The Power of Constraints
A constraint is a limitation that’s placed upon us. In this post we’ll look at three different types of constraints—time constraints, resource constraints, and guardrails—and explore how each of them can be used to drive innovation, speed, and efficiency.
Using Time Constraints to Focus on the Things That Matter
In their post on The Two-Week Rule, Phil Potloff and Ajit Zadgaonkar describe how Edmunds.com used a time constraint to keep their AWS migration moving forward and on schedule. By limiting the refactoring phase of each application to 10 working days, they maximized the amount of work NOT done to achieve their goal. The rule was a time constraint that forced them to remove non-essential work from the process, and it kept them on target throughout their migration.
In my cloud journey at Live Nation we set a goal to move all corporate IT systems to AWS within 12 months. Nearly all of the applications were of the monolithic legacy variety (e.g., Oracle, SAP), and because the infrastructure team tasked with leading the project had virtually no cloud experience, they required training before we could get started.
Did we complete the migration in 12 months? Sadly, no. But by aiming for 12 months we were able to do it in 17, which was far quicker than anyone had thought was possible. The deadline was a time constraint that created a sense of urgency, forcing us to find ways to be more productive in less time.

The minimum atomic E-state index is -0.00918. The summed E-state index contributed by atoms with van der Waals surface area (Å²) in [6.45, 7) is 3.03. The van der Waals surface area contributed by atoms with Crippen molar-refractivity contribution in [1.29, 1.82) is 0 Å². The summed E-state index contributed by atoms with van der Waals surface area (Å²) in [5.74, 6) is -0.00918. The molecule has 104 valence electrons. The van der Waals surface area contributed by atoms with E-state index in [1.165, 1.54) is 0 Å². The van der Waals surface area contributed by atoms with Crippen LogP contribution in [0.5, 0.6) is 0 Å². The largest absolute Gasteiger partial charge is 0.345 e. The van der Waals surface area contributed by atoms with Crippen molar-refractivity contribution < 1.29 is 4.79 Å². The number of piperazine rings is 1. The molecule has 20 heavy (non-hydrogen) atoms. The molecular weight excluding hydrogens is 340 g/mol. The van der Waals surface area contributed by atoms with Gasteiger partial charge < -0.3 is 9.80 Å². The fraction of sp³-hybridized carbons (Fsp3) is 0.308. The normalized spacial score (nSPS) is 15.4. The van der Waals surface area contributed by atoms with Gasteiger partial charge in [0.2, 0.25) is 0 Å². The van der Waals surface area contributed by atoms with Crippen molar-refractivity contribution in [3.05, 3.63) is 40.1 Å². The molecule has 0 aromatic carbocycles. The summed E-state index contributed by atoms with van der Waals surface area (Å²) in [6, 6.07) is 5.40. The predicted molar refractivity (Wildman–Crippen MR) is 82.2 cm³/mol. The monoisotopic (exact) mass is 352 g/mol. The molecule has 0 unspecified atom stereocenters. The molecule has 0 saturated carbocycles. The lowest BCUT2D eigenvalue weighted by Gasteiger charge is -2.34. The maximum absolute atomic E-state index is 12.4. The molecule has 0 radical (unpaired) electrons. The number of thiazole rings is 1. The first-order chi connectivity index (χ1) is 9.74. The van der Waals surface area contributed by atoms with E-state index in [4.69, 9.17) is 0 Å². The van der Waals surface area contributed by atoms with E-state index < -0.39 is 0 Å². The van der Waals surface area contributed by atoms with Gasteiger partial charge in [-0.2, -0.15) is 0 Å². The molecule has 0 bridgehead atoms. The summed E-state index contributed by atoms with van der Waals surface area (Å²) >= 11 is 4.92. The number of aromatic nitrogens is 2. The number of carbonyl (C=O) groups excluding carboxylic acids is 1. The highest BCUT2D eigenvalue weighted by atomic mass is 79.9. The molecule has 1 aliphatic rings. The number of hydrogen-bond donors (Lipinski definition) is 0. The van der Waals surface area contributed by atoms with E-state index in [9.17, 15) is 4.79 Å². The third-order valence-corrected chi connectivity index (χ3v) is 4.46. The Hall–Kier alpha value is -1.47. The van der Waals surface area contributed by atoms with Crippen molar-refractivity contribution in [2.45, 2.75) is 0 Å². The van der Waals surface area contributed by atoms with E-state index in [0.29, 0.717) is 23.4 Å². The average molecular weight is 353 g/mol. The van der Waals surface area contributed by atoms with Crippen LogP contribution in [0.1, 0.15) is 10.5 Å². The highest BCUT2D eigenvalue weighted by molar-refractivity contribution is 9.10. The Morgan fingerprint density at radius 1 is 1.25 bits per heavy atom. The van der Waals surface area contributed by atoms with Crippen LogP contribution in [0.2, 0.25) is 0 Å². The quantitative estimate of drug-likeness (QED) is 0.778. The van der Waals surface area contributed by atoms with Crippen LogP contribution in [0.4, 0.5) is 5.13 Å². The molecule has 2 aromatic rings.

Doing as much as we could in parallel, we spent the first three months on an accelerated training program for our team, and began migrating while training was still in progress. We did both simultaneously in an effort to save time, but the real benefit ended up being that we were able to actually apply what we learned in training to our production environments. This proved to be extraordinarily useful.
The team would show up to training every day with real questions based on real problems they encountered during the real migration process. They could then discuss these problems and their solutions in the classroom along with the rest of their team and their instructor. This allowed the team to get up to speed quickly and to gain an amazing amount of confidence in a short period of time. It allowed them to quickly resolve problems they encountered early in the migration process, and then have the entire team learn from them. Our constraint forced us to get started on the migration early and learn along the way.
Like Edmunds.com, we put rules in place to limit refactoring. We did this to save time, but the real value came from being forced to focus on our long-term outcome—moving to AWS (not refactoring our applications). Without our constraint it would have been easy to get distracted by all of the little individual enhancements each application needed, and to get bogged down in a mass-refactoring exercise. By putting ourselves under a tight deadline we removed that temptation. Our constraint forced us to focus on what really mattered.